On the ProClarity move in particular, Payne said: “This is great news for those partners that choose to extend and partner with us... but if your sole job is to compete with Microsoft, you’re not liking this news too much.”

On the issue of a service-oriented architecture (SOA) and Web services: “When you look at all functionality... Reporting Services is a Web Service, Analysis Services is a Web Service, the database itself is a Web Service.” Well done there.

And on master data management (MDM), the discipline du jour: “I won’t comment on where we’re going; but watch this space for Microsoft.” Well done indeed!

Reading Between the Lines

An analysis of Microsoft's official announcement yields insight into where the company plans to go in the broadening world of BI (TDWI’s comments in parentheses):

“Microsoft’s BI strategy aims to broaden the reach of business intelligence by providing an easy and integrated user experience for accessing and working with business information so that decision-makers at all levels in an organization can make more informed decisions and drive better performance.” (That 44-word sentence is code language for an ease-of-use sell associated with the upcoming release of Microsoft’s new Office Suite. A critical mass of end users have Microsoft Office already installed, and Redmond’s newly enhanced BI chops can be easily delivered via that well-known front-end. NB: the words "integrated" and "performance.")

“The goal is to reach every individual, add value to every decision, and help organizations align people and initiatives to business strategy." (Here, the message brokers of Microsoft make clear the company's intention to dominate the BI landscape, in particular the lucrative and largely untapped small and mid-sized business (SMB) market. Note also a thematic allusion to that prophetic prediction of years gone by, when Bill Gates foretold a PC on every desktop. And the presence of the words "align" and "strategy" in the same sentence certainly smacks of Microsoft's new Business Scorecard Manager.)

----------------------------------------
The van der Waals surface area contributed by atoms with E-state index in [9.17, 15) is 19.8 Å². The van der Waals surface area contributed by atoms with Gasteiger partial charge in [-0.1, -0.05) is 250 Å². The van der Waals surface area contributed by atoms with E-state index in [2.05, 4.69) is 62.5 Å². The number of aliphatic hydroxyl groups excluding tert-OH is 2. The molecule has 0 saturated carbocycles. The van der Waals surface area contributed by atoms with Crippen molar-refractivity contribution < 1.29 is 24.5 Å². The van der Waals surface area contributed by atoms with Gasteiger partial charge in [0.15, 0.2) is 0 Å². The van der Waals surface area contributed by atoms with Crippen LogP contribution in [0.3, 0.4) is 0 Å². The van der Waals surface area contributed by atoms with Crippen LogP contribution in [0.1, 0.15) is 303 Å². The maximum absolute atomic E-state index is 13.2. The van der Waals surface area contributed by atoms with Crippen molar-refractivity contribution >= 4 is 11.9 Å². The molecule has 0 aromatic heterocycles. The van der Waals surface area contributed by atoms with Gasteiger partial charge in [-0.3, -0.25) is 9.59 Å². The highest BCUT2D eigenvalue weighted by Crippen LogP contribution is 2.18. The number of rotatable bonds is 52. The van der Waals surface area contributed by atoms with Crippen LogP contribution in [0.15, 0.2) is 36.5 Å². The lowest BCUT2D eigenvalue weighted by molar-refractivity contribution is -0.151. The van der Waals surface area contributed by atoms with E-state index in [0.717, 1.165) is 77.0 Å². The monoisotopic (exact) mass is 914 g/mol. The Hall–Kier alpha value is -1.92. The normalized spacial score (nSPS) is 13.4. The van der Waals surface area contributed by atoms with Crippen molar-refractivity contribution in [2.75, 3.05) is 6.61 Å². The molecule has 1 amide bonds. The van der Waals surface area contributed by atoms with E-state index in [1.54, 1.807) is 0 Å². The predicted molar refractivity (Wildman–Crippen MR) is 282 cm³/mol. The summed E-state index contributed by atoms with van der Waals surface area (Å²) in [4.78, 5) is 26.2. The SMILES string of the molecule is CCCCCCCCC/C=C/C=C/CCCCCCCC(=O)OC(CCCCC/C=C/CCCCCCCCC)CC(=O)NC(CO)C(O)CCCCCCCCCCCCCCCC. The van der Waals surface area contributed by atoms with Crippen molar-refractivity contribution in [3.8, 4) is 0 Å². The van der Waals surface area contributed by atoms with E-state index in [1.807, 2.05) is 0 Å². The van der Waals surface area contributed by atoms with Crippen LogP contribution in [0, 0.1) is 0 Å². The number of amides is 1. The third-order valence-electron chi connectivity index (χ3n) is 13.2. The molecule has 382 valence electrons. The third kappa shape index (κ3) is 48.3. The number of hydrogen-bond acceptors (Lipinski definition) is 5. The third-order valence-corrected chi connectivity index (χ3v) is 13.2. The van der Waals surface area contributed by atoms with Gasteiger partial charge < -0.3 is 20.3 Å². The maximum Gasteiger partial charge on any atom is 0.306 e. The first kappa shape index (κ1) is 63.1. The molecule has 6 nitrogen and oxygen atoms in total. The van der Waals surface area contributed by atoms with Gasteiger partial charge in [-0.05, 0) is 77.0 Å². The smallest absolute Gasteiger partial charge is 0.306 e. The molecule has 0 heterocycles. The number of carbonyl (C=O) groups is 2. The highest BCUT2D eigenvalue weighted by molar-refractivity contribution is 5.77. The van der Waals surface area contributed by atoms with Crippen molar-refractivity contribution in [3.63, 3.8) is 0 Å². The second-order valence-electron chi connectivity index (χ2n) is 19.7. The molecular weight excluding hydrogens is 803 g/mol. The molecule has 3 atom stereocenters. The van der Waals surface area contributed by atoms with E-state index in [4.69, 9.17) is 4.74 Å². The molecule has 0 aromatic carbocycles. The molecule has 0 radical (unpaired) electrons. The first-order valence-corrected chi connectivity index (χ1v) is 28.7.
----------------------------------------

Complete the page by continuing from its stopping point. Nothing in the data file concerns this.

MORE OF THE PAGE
“ProClarity’s technology and people will help accelerate Microsoft’s business intelligence strategy, provide increased BI functionality, increase customer value and enhance opportunities for industry partners to integrate BI into business applications.” (The term “accelerate” stands out: In essence, Microsoft is using a euphemism: acquiring ProClarity amounts to putting their pedal to the metal. The comment about enhancing opportunities for partners to integrate BI is likely a double-entendre: partners on the application side can focus on weaving operational BI into their software; while traditional BI “partners” such as the platform plays... well, as Russom pointed out, they’ll surely need to support SQL Server, won’t they? Standard Oil’s Rockefeller would doubtless be impressed.)

A quote from the official announcement provides the party line: “ProClarity has been a valued Microsoft partner for many years, with a strong R&D organization, more than 1,200 mutual customers and a sales force that already works closely with ours,” said Jeff Raikes, president of the Business Division at Microsoft. “This acquisition advances our BI strategy and our ability to deliver performance management applications to customers.” (Note that reference to performance management. Howard Dresner, of Gartner fame, now on board with Hyperion, says that business performance management (BPM) is “BI with a purpose.” And the purpose of that quote is clear: Redmond knows where it’s going, and, to quote a fairly recent Bond flick, “The World Is Not Enough”!)

About the Author

Eric Kavanagh is the president of Mobius Media, a strategic communications consultancy. You can contact the author at